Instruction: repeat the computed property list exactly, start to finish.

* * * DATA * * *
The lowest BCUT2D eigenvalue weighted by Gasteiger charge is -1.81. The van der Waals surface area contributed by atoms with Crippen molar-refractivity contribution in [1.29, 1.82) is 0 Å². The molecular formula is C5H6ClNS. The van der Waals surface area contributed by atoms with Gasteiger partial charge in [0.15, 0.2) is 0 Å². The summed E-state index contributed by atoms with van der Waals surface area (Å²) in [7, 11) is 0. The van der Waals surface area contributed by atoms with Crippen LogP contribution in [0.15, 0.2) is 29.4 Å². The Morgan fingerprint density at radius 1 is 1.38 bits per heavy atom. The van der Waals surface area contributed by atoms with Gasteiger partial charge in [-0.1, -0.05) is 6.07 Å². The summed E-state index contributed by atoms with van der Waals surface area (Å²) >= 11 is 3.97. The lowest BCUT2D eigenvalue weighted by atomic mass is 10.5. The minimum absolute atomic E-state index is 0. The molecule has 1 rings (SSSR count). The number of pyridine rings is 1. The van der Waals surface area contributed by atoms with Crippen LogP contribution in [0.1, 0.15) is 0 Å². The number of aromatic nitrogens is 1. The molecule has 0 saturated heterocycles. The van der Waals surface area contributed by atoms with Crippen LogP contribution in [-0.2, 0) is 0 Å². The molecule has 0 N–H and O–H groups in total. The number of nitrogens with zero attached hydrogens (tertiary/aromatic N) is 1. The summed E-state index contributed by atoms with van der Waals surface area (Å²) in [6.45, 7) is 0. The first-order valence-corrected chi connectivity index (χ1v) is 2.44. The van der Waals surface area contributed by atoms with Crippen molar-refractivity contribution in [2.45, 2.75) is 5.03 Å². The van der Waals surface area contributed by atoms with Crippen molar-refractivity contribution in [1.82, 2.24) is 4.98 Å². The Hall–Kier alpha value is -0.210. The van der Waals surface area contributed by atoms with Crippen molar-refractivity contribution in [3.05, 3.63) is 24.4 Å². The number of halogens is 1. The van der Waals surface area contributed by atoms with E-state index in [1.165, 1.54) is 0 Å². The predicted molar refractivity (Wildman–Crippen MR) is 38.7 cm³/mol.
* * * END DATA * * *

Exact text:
The lowest BCUT2D eigenvalue weighted by Gasteiger charge is -1.81. The van der Waals surface area contributed by atoms with Crippen molar-refractivity contribution in [1.29, 1.82) is 0 Å². The molecular formula is C5H6ClNS. The van der Waals surface area contributed by atoms with Gasteiger partial charge in [0.15, 0.2) is 0 Å². The summed E-state index contributed by atoms with van der Waals surface area (Å²) in [7, 11) is 0. The van der Waals surface area contributed by atoms with Crippen LogP contribution in [0.15, 0.2) is 29.4 Å². The Morgan fingerprint density at radius 1 is 1.38 bits per heavy atom. The van der Waals surface area contributed by atoms with Gasteiger partial charge in [-0.1, -0.05) is 6.07 Å². The summed E-state index contributed by atoms with van der Waals surface area (Å²) >= 11 is 3.97. The lowest BCUT2D eigenvalue weighted by atomic mass is 10.5. The minimum absolute atomic E-state index is 0. The molecule has 1 rings (SSSR count). The number of pyridine rings is 1. The van der Waals surface area contributed by atoms with Crippen LogP contribution in [0.1, 0.15) is 0 Å². The number of aromatic nitrogens is 1. The molecule has 0 saturated heterocycles. The van der Waals surface area contributed by atoms with Crippen LogP contribution in [-0.2, 0) is 0 Å². The molecule has 0 N–H and O–H groups in total. The number of nitrogens with zero attached hydrogens (tertiary/aromatic N) is 1. The summed E-state index contributed by atoms with van der Waals surface area (Å²) in [6.45, 7) is 0. The first-order valence-corrected chi connectivity index (χ1v) is 2.44. The van der Waals surface area contributed by atoms with Crippen molar-refractivity contribution in [2.45, 2.75) is 5.03 Å². The van der Waals surface area contributed by atoms with Crippen molar-refractivity contribution in [1.82, 2.24) is 4.98 Å². The Hall–Kier alpha value is -0.210. The van der Waals surface area contributed by atoms with Crippen molar-refractivity contribution in [3.05, 3.63) is 24.4 Å². The number of halogens is 1. The van der Waals surface area contributed by atoms with E-state index in [1.165, 1.54) is 0 Å². The predicted molar refractivity (Wildman–Crippen MR) is 38.7 cm³/mol.